I am having an issue trying to plot a signal on the stripchart. I will explain it... I am communicating a LabWindows/CVI application with an FPGA from Altera through an FTDI. I communicate with the FTDI through a COM port. The goal is to obtain some values from the FPGA and plot them in a real time stripchart graph through a timer with an interval of 1ms. I can read the data quite well without any problem but I am having issues ploting it on the stripchart, the problem is that acording to the x-label of the stripchart (time) the ploting does not occur every 1 ms. For example, for make things easier I obtain 2 values from the FPGA (170 and 240) that would be a triangular signal and in the stripchart the period of the signal is very far from 1kHz (I acquire a different value every 1ms).
What is the problem here? Any help will be appreciated. Thanks.
P.S. Here is a picture of what is happening
The answer is quite easy in my opinion: according to the screenshot you are opening the serial port on every timer tick, which is a huge time-wasting task (at least if you want to monitor a 1 kHz transmission!).
Open the com port at program start and do only com I/O in the timer callback: CVI can happily live with the serial port open for long time (hours, days... months!)
I did what you said and I works!!! But, there is now another problem and that is with the stripchart x-axis, there is not a synchronization between the x-axis and the plotting curve. I mean, if the sample period is 1ms it should be 1000 periods of the signal in 1 second. Evidently I could not see on the chart 1000 periods, so I changed the sample period to 100ms in the timer and that is where I see the problem. I am using in the x-label the Relative time and there is no match between the plot and the x-axis. So, what should I do if I want to work with the x-axis as a time axis?
Hi, first of all: does the external object respond immediately or does it take some time to respond? Since you are using a polling schema, total throughput of your system sums up all times including the external device response time.
You can reduce the time on the CVI side with a few precautions, but if you have delays inside the external device you will need to work there if you can.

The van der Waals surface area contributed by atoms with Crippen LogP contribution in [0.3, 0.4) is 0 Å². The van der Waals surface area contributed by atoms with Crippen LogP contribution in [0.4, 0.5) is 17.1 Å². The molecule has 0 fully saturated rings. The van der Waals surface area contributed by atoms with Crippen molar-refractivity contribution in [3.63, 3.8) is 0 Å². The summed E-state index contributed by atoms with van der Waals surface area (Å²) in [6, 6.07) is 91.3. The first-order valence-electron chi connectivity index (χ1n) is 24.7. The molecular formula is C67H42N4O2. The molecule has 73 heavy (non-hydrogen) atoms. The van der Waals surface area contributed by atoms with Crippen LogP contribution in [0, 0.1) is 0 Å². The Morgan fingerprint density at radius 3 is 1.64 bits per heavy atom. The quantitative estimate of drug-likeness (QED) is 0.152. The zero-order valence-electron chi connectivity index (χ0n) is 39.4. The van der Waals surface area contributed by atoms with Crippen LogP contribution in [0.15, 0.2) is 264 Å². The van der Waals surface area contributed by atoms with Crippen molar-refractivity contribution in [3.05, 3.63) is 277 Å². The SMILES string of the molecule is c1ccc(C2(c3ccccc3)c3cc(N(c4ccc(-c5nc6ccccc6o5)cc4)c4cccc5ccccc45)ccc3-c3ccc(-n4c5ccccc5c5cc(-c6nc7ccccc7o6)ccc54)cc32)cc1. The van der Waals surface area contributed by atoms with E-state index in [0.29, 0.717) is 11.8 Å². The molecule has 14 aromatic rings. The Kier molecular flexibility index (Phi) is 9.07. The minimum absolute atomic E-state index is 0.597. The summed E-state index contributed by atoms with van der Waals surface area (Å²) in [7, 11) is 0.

Second: which communications speed are you using? Consider as a rough approximation that the serial channel takes 1 msec/byte at 9600 baud! You have one byte transmitted and one received on every loop... (*)
Having said this, 1 msec is very short so your callback must be the shortest possible to keep up with the expected acquisition rate. Just as an example, in my opinion the SetCtrlVal is dangerous and useless: nobody can't even note 1000 updates/sec on a numeric! Flush instructions too should be excluded.
You will probably also have a benefit by raising CVI sleep policy to Do not sleep in Options >> Environment... settings panel.
Next, using an asynchronous timer may also have a beneficial effect on the final app.
Finally, check the throughput in the compiled release executable, since probably the debug executable can't keep this timing as it includes several facilities that impact on program responsiveness.
Even after that, you may find that 1 msec timing can be hard to obtain and sustain for a long time without loosing events.
(*) (1 byte + 1 start bit + 1 stop bit) * 2 (query + answer) at 115200 baud means roughly 20 / 115200 = 173 µsec: this means you are spending almost 20% of your time just to transfer the information from the PC to the FPGA and vice versa; add execution time on 2 sides and you can understand how that 1 khz pace is difficult to achieve!